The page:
What does a fishery observer do?
Fisheries observers collect catch and bycatch data from U.S. commercial fishing and processing vessels. They are NOAA Fisheries’ eyes and ears on the water. These professionally trained biologists monitor and collect data regarding the fish and other sea life that are caught, what is discarded, the areas where a vessel is fishing, and the type of gear used. This information supports science, conservation, and management activities, and also supports compliance with fishing and safety regulations.
Why are observers important?
Because our mission is to ensure the sustainability of our nation’s living marine resources, we work closely with industry to develop effective fishing rules, regulations, and guidelines to ensure compliance. Observers are the only independent data collection source for some types of at-sea information.
What kind of data do observers collect?
Observers collect data on species composition of the catch, weights of fish caught, disposition of landed species, protected species interactions, and more. For example, observers working on processing vessels can often collect stomach content data that would be otherwise difficult to collect. In some fisheries, observers provide valuable assistance to researchers with tagging projects involving sharks, tunas, sablefish, spiny lobsters, swordfish, and even some species of sea turtles.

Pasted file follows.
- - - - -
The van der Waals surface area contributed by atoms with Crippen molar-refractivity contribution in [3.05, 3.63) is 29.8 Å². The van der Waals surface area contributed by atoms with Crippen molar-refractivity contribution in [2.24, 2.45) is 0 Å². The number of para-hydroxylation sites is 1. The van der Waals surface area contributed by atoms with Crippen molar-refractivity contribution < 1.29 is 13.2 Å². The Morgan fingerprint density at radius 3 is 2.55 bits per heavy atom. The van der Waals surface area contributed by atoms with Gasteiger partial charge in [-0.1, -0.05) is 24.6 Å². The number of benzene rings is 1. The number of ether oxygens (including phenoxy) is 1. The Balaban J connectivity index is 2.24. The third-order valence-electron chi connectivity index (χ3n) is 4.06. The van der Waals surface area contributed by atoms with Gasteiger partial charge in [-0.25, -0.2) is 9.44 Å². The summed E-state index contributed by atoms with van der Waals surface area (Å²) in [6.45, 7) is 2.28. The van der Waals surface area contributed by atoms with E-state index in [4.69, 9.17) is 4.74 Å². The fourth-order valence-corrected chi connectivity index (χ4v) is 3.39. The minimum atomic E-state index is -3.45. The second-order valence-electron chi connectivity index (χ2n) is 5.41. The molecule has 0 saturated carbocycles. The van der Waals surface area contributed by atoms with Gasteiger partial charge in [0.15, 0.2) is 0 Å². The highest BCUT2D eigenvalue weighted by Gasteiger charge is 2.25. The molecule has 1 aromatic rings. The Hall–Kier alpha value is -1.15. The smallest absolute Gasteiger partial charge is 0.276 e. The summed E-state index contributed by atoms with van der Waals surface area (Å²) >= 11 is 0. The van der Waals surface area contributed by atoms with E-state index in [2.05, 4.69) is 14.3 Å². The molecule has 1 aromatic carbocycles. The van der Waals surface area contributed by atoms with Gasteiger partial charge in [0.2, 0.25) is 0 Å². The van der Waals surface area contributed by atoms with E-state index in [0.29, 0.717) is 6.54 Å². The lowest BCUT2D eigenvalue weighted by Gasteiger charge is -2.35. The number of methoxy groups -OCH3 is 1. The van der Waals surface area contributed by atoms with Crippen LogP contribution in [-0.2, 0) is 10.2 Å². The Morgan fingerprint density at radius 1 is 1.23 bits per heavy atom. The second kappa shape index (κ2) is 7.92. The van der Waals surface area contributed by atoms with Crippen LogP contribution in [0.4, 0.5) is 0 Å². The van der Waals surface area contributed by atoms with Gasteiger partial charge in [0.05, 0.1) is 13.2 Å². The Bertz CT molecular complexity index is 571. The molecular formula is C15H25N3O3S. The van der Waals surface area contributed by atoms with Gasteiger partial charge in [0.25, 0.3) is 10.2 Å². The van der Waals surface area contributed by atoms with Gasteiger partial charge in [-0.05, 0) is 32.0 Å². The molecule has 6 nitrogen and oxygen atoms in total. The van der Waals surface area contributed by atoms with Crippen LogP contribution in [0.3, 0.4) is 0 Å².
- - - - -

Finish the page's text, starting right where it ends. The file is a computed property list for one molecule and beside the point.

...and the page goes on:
How are these data used?
Data collected by fisheries observers are used for:
- Conducting population assessments of fish stocks, marine mammals, sea turtles, and seabirds.
- Evaluating fisheries impacts on protected species such as marine mammals and sea turtles, and measuring compliance with fisheries regulations.
- Monitoring experimental fisheries and gear types.
- Testing bycatch reduction devices.
All observers record their data while onboard the vessel and are debriefed on their data collections following each trip, usually in person. Data are quality checked and entered into databases by the regional programs, and are then made available for use.
Where do observers work?
Fisheries observers and at-sea monitors are placed on select commercial fishing and processing vessels, at shoreside processing plants, and on motherships. Not every vessel carries an observer. When observing, most observers are at sea. Fisheries observers work in U.S. domestic waters up to 200 miles from shore, and on U.S. and international vessels fishing the high seas. Observers monitor all types and sizes of vessels. The duration of an observer’s deployment can vary from one day to a month or more, depending on the fishery.
Who becomes an observer?
We routinely contract with or permit private companies to recruit, hire, and provide observers. Observer providers recruit for candidates who meet the following eligibility criteria:
Education: Candidates must have a bachelor's degree from an accredited college or university with a major in one of the natural sciences, or with a combination of marine science and fisheries course work with specialized experience.
Physical/medical condition: Candidates must pass a physical and eye examination prior to deployment, to ensure safety while at sea.